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Posts Tagged ‘RSS’

Instapaper, Digg, and the Social Reading Revolution

In the ensuing months after Google made the decision to unceremoniously discontinue Google Reader (which is,  in this journalist’s opinion, one of the best news-gathering methods around), panicked users have made the mad scramble to find a suitable replacement before the plug is pulled this July.

But perhaps our best option for a new reader isn’t even out yet — and it comes from a pretty unlikely place.

Well-known startup developer-turned-budding publishing company Betaworks is making a serious gambit to change social reading as we know it today. Last year, the company snapped up forlorn social news aggregator Digg, and gave it a new lease on life. Today marks the company’s follow-up acquisition of Instapaper, a stunningly simple article saving service that has been known and loved by journalists and the broader public for years. With both companies now under the same umbrella, it’s no surprise that Betaworks is planning on somehow revamping newsgathering on the web.

But how? Well, filling Google Reader’s shoes is a great start.

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Lauren Berger Writes New Book for Young People Entering "Real World"

Lauren Berger Welcome to the Real WorldCareer Expert, Lauren Berger, releases her second book, Welcome to the Real World: Finding Your Place, Perfecting Your Work, and Turning Your Job Into Your Dream Career (Harper Business), on April 22nd. In this book, Berger shares everything she wishes someone told her after graduation. Her book is the essential guide to anyone starting their first, second, or third job. She encourages readers to be fearless, step outside of their comfort zones, and go after what they want.

4 Great Apps to Replace Google Reader

Last week, the world let out a collective sigh in exasperation when Google announced that it would be “winding down” its long-running RSS service, Google Reader. While it stands to be an inconvenience for some, it’s an earth-shattering one for journalists who rely on Google Reader’s services daily to pick up on beats and understand what competitors are running every day.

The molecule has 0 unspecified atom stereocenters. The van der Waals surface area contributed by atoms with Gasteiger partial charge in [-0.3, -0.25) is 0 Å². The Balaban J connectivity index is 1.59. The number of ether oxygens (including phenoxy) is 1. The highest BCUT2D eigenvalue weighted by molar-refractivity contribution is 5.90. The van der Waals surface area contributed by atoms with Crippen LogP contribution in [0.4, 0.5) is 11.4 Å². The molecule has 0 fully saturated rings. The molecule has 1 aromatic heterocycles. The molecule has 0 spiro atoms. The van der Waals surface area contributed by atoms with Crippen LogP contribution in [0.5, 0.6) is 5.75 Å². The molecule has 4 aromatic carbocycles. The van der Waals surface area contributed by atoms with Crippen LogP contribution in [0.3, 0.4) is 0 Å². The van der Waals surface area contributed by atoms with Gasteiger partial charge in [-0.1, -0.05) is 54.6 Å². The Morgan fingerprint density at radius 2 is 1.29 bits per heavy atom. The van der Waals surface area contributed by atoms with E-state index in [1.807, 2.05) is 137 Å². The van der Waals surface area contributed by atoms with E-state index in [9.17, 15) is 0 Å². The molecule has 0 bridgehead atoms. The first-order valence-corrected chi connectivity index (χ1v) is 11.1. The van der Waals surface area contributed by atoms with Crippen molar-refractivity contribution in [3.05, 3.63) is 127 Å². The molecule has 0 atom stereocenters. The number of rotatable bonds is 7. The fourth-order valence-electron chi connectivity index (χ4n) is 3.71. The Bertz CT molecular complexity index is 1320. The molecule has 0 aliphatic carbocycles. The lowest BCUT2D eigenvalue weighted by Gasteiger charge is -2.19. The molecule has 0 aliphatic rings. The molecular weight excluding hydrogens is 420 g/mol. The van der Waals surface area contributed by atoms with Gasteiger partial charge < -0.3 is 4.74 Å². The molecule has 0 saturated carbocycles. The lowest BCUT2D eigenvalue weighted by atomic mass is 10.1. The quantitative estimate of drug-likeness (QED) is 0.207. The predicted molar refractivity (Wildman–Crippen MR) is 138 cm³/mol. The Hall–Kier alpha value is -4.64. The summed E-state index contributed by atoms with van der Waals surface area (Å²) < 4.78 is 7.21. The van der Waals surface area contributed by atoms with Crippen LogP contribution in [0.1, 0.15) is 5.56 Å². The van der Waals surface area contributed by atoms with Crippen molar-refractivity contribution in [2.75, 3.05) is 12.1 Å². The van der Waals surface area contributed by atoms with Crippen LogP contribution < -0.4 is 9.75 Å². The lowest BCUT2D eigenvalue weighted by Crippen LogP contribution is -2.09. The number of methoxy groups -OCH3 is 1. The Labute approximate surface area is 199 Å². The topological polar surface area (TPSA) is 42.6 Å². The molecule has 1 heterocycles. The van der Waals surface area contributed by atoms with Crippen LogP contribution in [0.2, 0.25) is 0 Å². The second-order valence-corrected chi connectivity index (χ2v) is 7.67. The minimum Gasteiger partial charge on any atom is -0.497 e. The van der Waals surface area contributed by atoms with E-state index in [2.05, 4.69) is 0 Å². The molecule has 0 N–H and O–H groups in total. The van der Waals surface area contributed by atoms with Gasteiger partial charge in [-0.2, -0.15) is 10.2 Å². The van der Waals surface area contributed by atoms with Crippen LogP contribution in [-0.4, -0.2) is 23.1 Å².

If you’re still concerned about how where to go after Google Reader shutters on July 1st of this year, then fear not: there are plenty of reasonable and free alternatives to port your sources. Here’s a roundup of a few apps that will fit your individual needs as a news-consuming journalist and also give you a great RSS experience without breaking your budget.

What’s your favorite RSS alternative? Let us know in the comments!

1. For Those Who Want the Old Google Back: The Old Reader

The Old Reader is exactly what it claims to be: a recreation of the Google Reader as it was in 2011, before the introduction of the new design and share features to align the product with Google+. The free service is still in beta, but is able to seamlessly import an existing RSS feed list. The design is minimal — like the classic Google Reader — and allows users to follow other people and share their stories easily on Facebook or via email.

The app has already gotten a flood of beta invite requests from users eager to port over as soon as possible, so the teeny startup behind the app is overwhelmed. However, with a new mobile app on the horizon, it’s easy to guess that The Old Reader will be the closest to a Google experience as possible. Read more

What Do Followers Really Want? Not An RSS Feed

While there’s plenty of debate about what journalists should post and to retweet on social networking sites, there’s not enough discussion about what’s not getting posted. Specifically, most of what’s debated is about what news organizations want to share — not what followers actually want to see.

I’m sure there are reams of data floating around corporate offices full of feedback from focus groups and online surveys about what readers want. Yet most news organization feeds are bastions of one-way discussion and self-promotion.

Heidi Moore: The point of being on Twitter is to talk to peopleWhile there’s certainly a place for sharing content on these networks, it’s not the end-all-be-all. In fact, it’s not all that useful. Twitter and Facebook aren’t RSS feeds, and they shouldn’t be used that way. They should be used to engage audiences, and to engage audiences requires more than a requisite run down of your top stories. Read more